number of boxes: 4
  things in the box: 2 dm^3
  things in the box: 1 dm^3
  things in the box: 4 dm^3
  things in the box: 8 dm^3
        

Note: to help testing, it would be convinient to create a toString method for the class Box, for instance; this would help printing the content of the box.

Exceptions

Exceptions are such situations where the program executions is different from our expectations. For instance, the program may have called a method of a null reference, in which case the user is thrown a NullPointerException. If we try to retrieve a index outside a table, the user is thrown a IndexOutOfBoundsException. All of them are a type of Exception.

We deal with exception using the block try { } catch (Exception e) { }. The code contained within the brackets which follows the keyword try can possibly go through an exception. The keyword the code within the brackets which follow the keyword catch defines what should happen when the try-code throws an exception. We also define the type of the exception we want to catch (catch (Exception e)).

    try {
        // code which can throw an exception
    } catch (Exception e) {
        // code which is executed in case of exception
    }
    

The parseInt method of class Integer which turns a string into a number can throw a NumberFormatException if its string parameter cannot be turned into a number. Now we implement a program which tries to turn into a number a user input string.

    Scanner reader = new Scanner(System.in);
    System.out.print("Write a number: ");

    int num = Integer.parseInt(reader.nextLine());
    
Write a number: tatti
Exception in thread "..." java.lang.NumberFormatException: For input string: "tatti"
    

The program above throws an exception because the user digits an erroneous number. The program execution ends up with a malfunction, and it cannot continue. We add an exception management statement to our program. The call, which may throw an exception is written into the try block, and the action which takes place in case of exception is written into the catch block.

    Scanner reader = new Scanner(System.in);

    System.out.print("Write a number: ");

    try {
        int num = Integer.parseInt(reader.nextLine());
    } catch (Exception e) {
        System.out.println("You haven't written a proper number.");
    }
    
Write number: 5
    
Write number: oh no!
You haven't written a proper number.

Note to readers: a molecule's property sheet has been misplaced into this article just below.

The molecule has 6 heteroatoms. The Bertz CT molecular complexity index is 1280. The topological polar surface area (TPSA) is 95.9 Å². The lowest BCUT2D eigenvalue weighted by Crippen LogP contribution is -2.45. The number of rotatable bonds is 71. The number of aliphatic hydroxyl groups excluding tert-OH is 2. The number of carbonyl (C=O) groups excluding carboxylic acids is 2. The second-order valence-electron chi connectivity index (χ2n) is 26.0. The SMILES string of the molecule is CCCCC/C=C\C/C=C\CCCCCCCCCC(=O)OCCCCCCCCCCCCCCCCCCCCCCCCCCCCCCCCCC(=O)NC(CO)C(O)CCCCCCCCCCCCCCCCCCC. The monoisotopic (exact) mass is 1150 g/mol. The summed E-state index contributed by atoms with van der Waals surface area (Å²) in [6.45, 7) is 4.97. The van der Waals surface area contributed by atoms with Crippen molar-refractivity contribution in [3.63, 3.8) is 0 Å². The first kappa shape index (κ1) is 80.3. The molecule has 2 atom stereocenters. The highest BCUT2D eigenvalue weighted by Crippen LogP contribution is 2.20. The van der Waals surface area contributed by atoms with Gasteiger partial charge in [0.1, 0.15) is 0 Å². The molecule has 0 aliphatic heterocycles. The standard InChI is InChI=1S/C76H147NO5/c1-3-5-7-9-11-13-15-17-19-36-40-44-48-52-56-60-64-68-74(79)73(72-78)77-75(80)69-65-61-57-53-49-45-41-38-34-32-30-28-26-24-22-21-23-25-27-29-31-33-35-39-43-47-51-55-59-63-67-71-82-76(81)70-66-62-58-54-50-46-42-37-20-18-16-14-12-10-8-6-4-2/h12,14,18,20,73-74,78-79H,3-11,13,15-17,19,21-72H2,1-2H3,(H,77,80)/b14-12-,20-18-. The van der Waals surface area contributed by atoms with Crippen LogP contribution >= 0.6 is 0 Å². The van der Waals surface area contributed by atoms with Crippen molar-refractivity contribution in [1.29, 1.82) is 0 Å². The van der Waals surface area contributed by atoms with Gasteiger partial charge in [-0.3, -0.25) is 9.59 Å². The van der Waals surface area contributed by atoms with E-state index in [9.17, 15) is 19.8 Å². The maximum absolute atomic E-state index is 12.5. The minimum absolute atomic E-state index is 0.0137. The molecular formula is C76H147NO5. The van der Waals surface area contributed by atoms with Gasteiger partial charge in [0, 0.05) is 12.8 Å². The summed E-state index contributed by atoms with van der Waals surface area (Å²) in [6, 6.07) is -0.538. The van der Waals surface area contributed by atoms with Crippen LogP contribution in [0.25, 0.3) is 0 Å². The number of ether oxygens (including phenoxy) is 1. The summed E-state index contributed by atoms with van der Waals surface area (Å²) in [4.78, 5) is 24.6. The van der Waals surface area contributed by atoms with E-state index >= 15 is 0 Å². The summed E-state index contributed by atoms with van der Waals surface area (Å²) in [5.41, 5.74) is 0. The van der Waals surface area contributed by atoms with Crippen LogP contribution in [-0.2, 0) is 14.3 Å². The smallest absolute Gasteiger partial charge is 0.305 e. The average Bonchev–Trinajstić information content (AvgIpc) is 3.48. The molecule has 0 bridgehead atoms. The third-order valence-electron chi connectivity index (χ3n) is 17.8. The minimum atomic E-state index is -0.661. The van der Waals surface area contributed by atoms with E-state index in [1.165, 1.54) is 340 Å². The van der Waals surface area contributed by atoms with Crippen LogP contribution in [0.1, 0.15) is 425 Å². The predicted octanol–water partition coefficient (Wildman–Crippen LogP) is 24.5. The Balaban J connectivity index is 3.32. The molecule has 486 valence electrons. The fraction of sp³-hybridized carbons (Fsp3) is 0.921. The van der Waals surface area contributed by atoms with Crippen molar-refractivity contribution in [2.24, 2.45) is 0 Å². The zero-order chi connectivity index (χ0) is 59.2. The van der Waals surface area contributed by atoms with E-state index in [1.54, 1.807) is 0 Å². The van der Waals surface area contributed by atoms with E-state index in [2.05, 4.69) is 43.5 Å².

In case of exception, we move from the chunk of code defined by the try keyword to the catch chunk. Let's see this by adding a print statement after the Integer.parseInt line in the try chunk.

    Scanner reader = new Scanner(System.in);

    System.out.print("Write a number: ");

    try {
        int num = Integer.parseInt(reader.nextLine());
        System.out.println("Looks good!");
    } catch (Exception e) {
        System.out.println("You haven't written a proper number.");
    }
    
Write a number: 5
Looks good!
    
Write a number: I won't!
you haven't written a proper number.
    

String I won't! is given as parameter to the method Integer.parseInt, which throws an exception if the String parameter can't be changed into a number. Note that the code in the catch chunk is executed only in case of exception -- otherwise the program do not arrive till there.

Let's make something more useful out of our number translator: let's do a method which keeps on asking to type a number till the user does it. The user can return only if they have typed the right number.

public int readNumber(Scanner reader) {
    while (true) {
        System.out.print("Write a number: ");

        try {
            int num = Integer.parseInt(reader.nextLine());
            return num;
        } catch (Exception e) {
            System.out.println("You haven't written a proper number.");
        }
    }
}
    

The method readNumber could work in the following way:

Write a number: I won't!
You haven't written a proper number.
Write a number: Matti has a mushroom on his door.
You haven't written a proper number.
Write a number: 43

    

Throwing Exceptions

Methods and constructors can throw exceptions. So far, there are two kinds of exceptions which can be thrown. There are the ones which have to be handled, and the ones which don't have to be dealt with. When we have to handle the exceptions, we do it either in a try-catch chunk, or throwing them from a method.

In the clock exercise of Introduction to Programming, we explained that we can stop our program of one second, by calling the method Thread.sleep(1000). The method may throw an exception, which we must deal with. In fact, we handle the exception using the try-catch sentence; in the following example we skip the exception, and we leave empty the catch chunk.

    try {
        // we sleep for 1000 milliseconds
        Thread.sleep(1000);
    } catch (Exception e) {
        // In case of exception, we do not do anything.
    }
  

It is also possible to avoid handling the exceptions in a method, and delegate the responsibility to the method caller. We delegate the responsibility of a method by using the statement throws Exception.

    public void sleep(int sec) throws Exception {
        Thread.sleep(sec * 1000);   // now we don't need the try-catch block
    }
  

The sleep method is called in another method. Now, this other method can either handle the exception in a try-catch block or delegate the responsibility forward. Sometimes, we delegate the responsibility of handling an exception, till the very end, and even the main method delegates it: